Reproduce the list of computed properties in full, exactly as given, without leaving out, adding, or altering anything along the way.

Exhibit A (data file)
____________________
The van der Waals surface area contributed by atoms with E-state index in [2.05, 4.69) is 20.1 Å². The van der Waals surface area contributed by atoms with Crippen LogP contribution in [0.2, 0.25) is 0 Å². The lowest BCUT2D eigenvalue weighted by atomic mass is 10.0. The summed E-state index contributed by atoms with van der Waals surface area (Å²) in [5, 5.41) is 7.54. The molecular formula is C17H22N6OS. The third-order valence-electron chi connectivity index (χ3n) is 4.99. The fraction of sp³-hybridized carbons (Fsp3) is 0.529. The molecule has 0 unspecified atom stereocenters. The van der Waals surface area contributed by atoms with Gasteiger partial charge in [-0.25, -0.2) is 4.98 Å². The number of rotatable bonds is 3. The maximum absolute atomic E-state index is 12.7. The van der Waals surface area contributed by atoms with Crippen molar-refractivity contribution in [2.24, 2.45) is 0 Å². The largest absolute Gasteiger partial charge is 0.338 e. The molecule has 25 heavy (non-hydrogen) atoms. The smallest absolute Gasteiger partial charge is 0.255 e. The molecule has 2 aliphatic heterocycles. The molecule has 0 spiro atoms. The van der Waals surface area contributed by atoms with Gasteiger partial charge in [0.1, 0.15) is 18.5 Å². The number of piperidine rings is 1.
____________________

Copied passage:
The van der Waals surface area contributed by atoms with E-state index in [2.05, 4.69) is 20.1 Å². The van der Waals surface area contributed by atoms with Crippen LogP contribution in [0.2, 0.25) is 0 Å². The lowest BCUT2D eigenvalue weighted by atomic mass is 10.0. The summed E-state index contributed by atoms with van der Waals surface area (Å²) in [5, 5.41) is 7.54. The molecular formula is C17H22N6OS. The third-order valence-electron chi connectivity index (χ3n) is 4.99. The fraction of sp³-hybridized carbons (Fsp3) is 0.529. The molecule has 0 unspecified atom stereocenters. The van der Waals surface area contributed by atoms with Gasteiger partial charge in [-0.25, -0.2) is 4.98 Å². The number of rotatable bonds is 3. The maximum absolute atomic E-state index is 12.7. The van der Waals surface area contributed by atoms with Crippen molar-refractivity contribution in [2.24, 2.45) is 0 Å². The largest absolute Gasteiger partial charge is 0.338 e. The molecule has 25 heavy (non-hydrogen) atoms. The smallest absolute Gasteiger partial charge is 0.255 e. The molecule has 2 aliphatic heterocycles. The molecule has 0 spiro atoms. The van der Waals surface area contributed by atoms with Gasteiger partial charge in [0.1, 0.15) is 18.5 Å². The number of piperidine rings is 1.